WASHINGTON — At this very moment, the U.S. House of Representatives has the opportunity to advance legislation — more than 20 years in the making — that will finally begin to close the pay gap between women and men. The National Organization for Women (NOW) strongly supports the Paycheck Fairness Act (H.R. 7) and urges the House of Representatives to pass the bill without amendments when it comes to the floor on Wednesday, March 27.
This bill, which Rep. Rosa DeLauro (D-Conn.) has introduced in every Congress since 1997 and did again this year along with Sen. Patty Murray (D-Wash.), would close loopholes in the Equal Pay Act by:
- Increasing penalties for wage discrimination and assuring that employers determine wages through the factors of experience, training, and education rather than sex.
- Directing federal agencies to collect and distribute data on compensation discrimination.
- Barring retaliation against women who seek information on pay disparity.
The fact is that women are not gaining ground when it comes to pay equity. When the Equal Pay Act was passed in 1963, women were paid 58 cents for every dollar earned by men. While progress has been made, the ratio for weekly full-time earnings of women and men widened slightly between 2017 and 2018.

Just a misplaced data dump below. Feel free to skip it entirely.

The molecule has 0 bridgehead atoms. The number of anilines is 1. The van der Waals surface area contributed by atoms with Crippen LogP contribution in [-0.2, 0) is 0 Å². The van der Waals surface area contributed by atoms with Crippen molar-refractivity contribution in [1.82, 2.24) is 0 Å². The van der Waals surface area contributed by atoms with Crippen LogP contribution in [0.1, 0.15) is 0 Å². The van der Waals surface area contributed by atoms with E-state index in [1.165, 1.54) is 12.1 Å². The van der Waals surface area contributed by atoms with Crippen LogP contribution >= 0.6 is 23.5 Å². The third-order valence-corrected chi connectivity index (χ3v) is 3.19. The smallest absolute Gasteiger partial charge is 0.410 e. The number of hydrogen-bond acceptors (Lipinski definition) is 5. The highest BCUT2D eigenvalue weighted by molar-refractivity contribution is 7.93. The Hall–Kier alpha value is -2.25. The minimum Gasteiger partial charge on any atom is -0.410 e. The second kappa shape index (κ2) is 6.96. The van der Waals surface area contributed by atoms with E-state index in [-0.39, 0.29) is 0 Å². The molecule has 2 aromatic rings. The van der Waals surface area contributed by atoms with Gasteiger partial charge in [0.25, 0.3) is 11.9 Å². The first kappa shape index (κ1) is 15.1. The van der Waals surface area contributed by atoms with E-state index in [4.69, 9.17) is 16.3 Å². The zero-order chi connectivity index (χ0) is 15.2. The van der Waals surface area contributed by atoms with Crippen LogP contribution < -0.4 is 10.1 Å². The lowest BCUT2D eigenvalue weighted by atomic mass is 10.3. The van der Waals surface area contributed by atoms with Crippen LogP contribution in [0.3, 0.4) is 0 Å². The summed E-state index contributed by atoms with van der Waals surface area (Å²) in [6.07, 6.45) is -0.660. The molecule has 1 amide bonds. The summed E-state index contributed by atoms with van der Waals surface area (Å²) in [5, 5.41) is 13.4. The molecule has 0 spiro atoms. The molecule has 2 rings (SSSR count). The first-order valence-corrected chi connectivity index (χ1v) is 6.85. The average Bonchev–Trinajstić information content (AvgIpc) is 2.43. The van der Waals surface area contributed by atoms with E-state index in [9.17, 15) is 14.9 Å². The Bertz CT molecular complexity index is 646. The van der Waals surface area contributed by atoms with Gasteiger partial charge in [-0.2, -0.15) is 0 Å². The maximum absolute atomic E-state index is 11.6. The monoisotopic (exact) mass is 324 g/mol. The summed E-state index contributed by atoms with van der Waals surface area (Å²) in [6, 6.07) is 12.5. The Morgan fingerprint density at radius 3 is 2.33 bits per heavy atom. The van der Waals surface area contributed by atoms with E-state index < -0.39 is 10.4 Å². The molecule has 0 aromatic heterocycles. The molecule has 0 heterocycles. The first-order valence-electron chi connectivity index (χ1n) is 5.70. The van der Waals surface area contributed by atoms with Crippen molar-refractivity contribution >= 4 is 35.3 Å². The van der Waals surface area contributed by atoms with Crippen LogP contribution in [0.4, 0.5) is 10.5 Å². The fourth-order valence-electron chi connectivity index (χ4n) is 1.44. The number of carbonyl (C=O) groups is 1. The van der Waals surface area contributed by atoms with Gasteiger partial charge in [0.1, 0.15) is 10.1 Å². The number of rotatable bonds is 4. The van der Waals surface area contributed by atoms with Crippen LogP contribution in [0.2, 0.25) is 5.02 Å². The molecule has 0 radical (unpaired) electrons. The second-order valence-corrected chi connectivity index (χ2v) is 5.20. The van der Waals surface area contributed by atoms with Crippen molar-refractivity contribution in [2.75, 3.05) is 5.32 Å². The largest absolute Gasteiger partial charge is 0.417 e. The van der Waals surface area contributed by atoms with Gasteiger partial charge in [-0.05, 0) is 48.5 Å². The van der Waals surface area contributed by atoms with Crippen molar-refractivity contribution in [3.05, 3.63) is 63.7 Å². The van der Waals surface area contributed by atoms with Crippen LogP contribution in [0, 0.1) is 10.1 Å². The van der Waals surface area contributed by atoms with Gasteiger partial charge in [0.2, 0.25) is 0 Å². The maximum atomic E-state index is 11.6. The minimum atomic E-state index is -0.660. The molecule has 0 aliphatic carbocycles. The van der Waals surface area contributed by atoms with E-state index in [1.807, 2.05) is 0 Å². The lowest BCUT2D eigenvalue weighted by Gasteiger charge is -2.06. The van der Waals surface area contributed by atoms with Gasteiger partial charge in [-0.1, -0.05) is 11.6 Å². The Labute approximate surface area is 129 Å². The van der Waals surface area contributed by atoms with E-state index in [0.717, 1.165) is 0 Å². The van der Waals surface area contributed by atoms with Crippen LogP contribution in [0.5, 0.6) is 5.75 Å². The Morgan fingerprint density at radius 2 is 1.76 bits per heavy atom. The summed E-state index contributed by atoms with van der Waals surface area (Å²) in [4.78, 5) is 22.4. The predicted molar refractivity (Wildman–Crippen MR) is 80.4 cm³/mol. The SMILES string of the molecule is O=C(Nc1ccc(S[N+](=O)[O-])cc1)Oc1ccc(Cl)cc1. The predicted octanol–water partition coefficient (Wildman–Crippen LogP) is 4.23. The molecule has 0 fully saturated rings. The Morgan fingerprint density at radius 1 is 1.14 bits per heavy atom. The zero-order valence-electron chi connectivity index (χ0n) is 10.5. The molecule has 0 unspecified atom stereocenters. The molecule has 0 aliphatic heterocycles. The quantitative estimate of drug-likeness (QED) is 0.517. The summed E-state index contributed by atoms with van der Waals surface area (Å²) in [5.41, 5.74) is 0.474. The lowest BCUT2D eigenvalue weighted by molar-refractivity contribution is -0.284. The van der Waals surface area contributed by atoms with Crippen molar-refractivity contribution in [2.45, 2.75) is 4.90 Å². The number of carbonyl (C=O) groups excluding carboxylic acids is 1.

In 2018, the ratio of women’s to men’s median weekly full-time earnings was 81.1 percent, a decrease of 0.7 percent since 2017, according to the Institute for Women’s Policy Research (IWPR). This continues a four-decade trend of the declining percentage change in closing the gender gap. Even worse, when adjusted for inflation, women’s median earnings stayed unchanged since 2017, but men’s earnings increased by 0.9 percent.
When breaking down the 2018 ratios for median weekly earnings by race (as compared to white male earnings), IWPR’s research shows:
- White women at 81.5 percent
- Black women at 65.3 percent
- Hispanic women at 61.6 percent
- Asian women at 93.5 percent (While higher educational attainment leads to higher incomes for Asian American women and men, women still make less than both white men and Asian American men.)
Women have been waiting far too long for equal wages and the Paycheck Fairness Act would bring us several important steps closer to parity. NOW demands that Congress take action and finally stop the theft of hundreds of thousands of dollars in wages for women and their families around the U.S.
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